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 # 322  

 December 2000




Turn Out the Lights on "Midnight Regulations"

By David Almasi

 

Bill Clinton once declared the era of Big Government over. Despite that, his Administration is burning the midnight oil to enact a wealth of new regulations before he leaves office. These new rules will make Big Government bigger than ever.

Clinton is pushing "midnight regulations." A study by Jay Cochran of the Mercatus Center finds that, since 1948, the pace at which regulations are enacted rises an average of 17% during a president's final days - a percentage that is usually higher if the incoming president is of another political affiliation.1 These regulations do not require congressional approval.

Midnight regulations got their name during the final days of the Carter Administration. Between November 1980 and January 1981, Carter rushed into place 200 new regulations adding 24,531 new pages to the Federal Register.2 It was called a "binge" by one member of the incoming Reagan Administration,3 and prompted Ronald Reagan to call for a 60-freeze on their enforcement.4

Clinton plans to beat the Carter record. He is expected to added a total of 29,000 pages of new rules to the Federal Register, including regulations governing endangered species, organic food labeling, fuel additives and land use.5 The Environmental Protection Agency alone is expected to issue 88 new regulations with a projected impact on the American economy of $100 million.6

Already, ergonomic requirements for workplaces issued in November added 1,700 new pages to the Federal Register and are predicted to cost businesses $100 billion in office and factory redesign.7 Organized labor lobbied for these new requirements for years, claiming they will increase workplace safety. The U.S. Chamber of Commerce, which is part of a lawsuit over them, calls the new rules vague and unconstitutional. Chamber spokesman Frank Coleman told the Washington Post, "There are more legal meters running in [Washington, DC] preparing to fight anti-business regs in the closing days of the Clinton Administration than there [were] attorneys [working on the ballot-counting] in Florida."8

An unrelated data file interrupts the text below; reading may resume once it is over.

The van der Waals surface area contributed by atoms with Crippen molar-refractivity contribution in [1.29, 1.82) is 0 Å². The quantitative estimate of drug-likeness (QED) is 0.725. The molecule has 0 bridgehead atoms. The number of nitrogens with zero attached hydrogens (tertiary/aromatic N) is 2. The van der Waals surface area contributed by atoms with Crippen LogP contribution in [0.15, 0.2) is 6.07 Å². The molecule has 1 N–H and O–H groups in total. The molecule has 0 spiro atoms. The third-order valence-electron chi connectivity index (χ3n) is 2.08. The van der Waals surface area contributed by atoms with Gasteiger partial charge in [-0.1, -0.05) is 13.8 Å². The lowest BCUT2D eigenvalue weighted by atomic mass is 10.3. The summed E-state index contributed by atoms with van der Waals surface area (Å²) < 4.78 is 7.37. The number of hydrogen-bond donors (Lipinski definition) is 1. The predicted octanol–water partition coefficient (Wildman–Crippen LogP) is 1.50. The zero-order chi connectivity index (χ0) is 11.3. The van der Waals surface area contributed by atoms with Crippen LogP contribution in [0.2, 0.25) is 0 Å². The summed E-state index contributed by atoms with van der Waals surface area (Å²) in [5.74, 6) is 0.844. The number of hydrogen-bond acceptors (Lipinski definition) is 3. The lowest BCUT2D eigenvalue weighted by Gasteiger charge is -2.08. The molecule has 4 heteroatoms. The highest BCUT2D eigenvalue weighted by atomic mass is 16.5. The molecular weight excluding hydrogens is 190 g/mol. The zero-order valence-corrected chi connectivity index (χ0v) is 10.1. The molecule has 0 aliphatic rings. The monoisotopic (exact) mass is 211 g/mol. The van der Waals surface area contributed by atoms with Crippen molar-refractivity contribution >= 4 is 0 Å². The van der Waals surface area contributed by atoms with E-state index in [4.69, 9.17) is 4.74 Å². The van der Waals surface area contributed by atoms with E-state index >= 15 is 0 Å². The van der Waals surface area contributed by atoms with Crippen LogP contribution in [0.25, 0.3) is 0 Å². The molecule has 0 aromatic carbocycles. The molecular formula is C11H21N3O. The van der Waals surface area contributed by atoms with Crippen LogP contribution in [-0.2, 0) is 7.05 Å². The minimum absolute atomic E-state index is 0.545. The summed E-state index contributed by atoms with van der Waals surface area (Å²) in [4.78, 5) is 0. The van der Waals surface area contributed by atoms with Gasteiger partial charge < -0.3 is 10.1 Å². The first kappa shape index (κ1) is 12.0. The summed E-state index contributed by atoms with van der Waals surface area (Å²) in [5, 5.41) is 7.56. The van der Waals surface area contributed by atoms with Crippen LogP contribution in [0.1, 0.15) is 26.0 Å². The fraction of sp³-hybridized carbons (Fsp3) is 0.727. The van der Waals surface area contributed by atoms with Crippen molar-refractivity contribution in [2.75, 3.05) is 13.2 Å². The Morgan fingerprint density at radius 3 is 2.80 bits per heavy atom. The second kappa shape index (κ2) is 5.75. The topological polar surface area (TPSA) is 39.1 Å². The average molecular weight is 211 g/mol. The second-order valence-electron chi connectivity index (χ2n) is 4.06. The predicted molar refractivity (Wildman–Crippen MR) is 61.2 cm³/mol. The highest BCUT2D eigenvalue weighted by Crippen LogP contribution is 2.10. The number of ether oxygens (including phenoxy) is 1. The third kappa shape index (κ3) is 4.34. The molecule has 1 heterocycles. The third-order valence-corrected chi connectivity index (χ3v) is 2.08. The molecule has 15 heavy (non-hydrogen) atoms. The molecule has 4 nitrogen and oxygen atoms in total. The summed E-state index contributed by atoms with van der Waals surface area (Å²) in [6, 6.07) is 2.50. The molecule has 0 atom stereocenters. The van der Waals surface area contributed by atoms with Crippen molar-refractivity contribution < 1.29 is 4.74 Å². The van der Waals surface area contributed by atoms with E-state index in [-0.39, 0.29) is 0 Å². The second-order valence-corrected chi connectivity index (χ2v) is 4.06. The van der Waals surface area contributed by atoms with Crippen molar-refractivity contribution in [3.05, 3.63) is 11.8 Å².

Those regulations will be difficult for the Bush Administration to repeal. It's not something that can be done with the stroke of a pen. Reagan tried, but was rebuked by the Supreme Court in 1983 for acting in an "arbitrary and capricious" manner when he tried to overturn automotive regulations.9 Instead, the entire regulatory process of hearings, public comments and legal review - which could take years - is required.

But the problem remains that many of the regulations Clinton is rushing still need more consideration.